Welcoming LSBU graduates to the profession
Mark Thomas joined London South Bank University (LSBU) in 2018 as a full-time academic and is currently the Professional Lead and Course Director. At LSBU, Mark has been involved in the development and implementation of the MChiro programme, which saw its first cohort of students graduate this summer. We caught up with Mark to talk about what welcoming this new cohort of practising chiropractors means for the profession, the importance of interprofessional working, considerations on working with new graduates and establishing strong employment relationships, as well as the latest developments around LSBU, including their brand-new Croydon campus.
This year, LSBU sent off its first class of graduating chiropractic students into the profession. This is a big moment for the chiropractic course at LSBU so can you tell us more about it? What can the hiring professionals expect from your new graduates and what would welcoming this new cohort of practising chiropractors mean for the profession?
Yes, this is a really significant moment for LSBU and the profession! The profession can expect a highly motivated and competent cohort of graduates who possess excellent clinical reasoning and manual therapy skills. Due to the opportunity of clinical placements throughout their four years, our graduates have an excellent understanding of the profession and what is required to succeed in clinical practise.
Being the first London-based course, we are offering opportunities to study chiropractic for many students who may not have had the opportunity to join the profession before. The majority of our students are from the London region and therefore reflect the diversity within the capital. The vision of LSBU is to transform lives, communities, businesses and society through applied education and insight. We believe that the MChiro programme is contributing to this vision and, in particular, we look forward to positively impacting the Croydon community as we move to our new home.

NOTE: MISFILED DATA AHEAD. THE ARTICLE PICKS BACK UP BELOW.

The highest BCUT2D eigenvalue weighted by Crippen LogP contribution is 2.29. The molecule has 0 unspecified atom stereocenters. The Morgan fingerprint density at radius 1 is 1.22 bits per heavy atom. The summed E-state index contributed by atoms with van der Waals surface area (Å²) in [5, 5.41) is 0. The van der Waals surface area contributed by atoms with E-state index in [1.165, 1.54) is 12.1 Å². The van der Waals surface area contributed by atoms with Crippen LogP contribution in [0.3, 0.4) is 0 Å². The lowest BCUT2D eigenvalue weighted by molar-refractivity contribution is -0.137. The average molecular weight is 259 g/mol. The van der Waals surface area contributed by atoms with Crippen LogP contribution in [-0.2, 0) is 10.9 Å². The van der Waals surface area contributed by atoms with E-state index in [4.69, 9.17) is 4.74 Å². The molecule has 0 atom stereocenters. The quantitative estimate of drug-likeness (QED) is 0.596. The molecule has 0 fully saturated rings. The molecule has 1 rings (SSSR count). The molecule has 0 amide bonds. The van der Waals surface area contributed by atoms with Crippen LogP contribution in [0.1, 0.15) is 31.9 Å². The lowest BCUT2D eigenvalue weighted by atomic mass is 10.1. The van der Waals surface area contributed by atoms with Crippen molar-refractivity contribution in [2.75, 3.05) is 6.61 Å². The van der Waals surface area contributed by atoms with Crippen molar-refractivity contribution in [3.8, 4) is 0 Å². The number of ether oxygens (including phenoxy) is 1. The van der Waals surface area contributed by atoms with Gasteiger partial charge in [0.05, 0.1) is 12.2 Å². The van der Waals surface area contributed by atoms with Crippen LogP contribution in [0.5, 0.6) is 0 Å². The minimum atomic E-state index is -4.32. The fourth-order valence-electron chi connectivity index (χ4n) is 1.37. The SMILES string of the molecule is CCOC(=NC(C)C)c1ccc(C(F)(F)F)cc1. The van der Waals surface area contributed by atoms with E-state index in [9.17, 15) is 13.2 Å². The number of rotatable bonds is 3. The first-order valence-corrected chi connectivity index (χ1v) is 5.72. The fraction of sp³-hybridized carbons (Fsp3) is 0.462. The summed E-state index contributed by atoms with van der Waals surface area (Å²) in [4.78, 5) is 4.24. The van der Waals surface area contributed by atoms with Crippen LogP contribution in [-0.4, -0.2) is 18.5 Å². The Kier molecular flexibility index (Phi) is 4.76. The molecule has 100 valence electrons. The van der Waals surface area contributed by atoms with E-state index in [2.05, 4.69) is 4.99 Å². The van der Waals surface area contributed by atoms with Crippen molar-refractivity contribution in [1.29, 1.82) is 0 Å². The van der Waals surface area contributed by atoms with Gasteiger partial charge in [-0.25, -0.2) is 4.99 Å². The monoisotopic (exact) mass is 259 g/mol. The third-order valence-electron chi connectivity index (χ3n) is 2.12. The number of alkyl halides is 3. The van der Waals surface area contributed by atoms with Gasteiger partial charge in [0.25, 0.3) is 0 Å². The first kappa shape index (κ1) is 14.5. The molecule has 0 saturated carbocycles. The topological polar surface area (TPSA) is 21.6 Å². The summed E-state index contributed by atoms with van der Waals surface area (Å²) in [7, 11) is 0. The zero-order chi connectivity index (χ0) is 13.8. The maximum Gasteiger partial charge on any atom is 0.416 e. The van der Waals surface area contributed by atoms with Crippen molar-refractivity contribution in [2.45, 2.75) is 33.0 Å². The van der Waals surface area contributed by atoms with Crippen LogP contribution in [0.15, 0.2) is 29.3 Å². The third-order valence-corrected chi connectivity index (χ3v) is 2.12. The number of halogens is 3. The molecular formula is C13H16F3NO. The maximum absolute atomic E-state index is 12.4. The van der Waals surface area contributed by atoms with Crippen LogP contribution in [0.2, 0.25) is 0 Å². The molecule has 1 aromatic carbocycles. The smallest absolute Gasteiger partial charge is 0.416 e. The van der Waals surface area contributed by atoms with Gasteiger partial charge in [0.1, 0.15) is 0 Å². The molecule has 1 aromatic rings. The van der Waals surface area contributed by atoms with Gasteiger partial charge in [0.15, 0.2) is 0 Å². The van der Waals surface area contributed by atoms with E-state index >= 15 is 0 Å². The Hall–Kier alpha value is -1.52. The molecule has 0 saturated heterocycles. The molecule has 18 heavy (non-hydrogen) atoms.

We’re picking up that students are keener on interprofessional working based on their experiences when undergoing training. How do you think this will change the profession?
Interprofessional working is fundamental to the development and integration of the profession. Our students are very lucky to be able to learn alongside a number of other healthcare students, including the professions of diagnostic radiography, physiotherapy, sport rehabilitation, occupational therapy and social work. Concepts of interprofessional and collaborative practise are introduced from year one, where students work together to explore key concepts within UK healthcare and then reflect on this experience. This interprofessional learning enables students to understand the role of other professions involved in UK healthcare and develop the skills required to work as an integral part of the team.
Earlier this year, in June, you presented your students with some special awards, recognising additional achievement in academic excellence, clinical skills and leadership. Please tell us a bit more about this and why LSBU decided to recognise students in this way?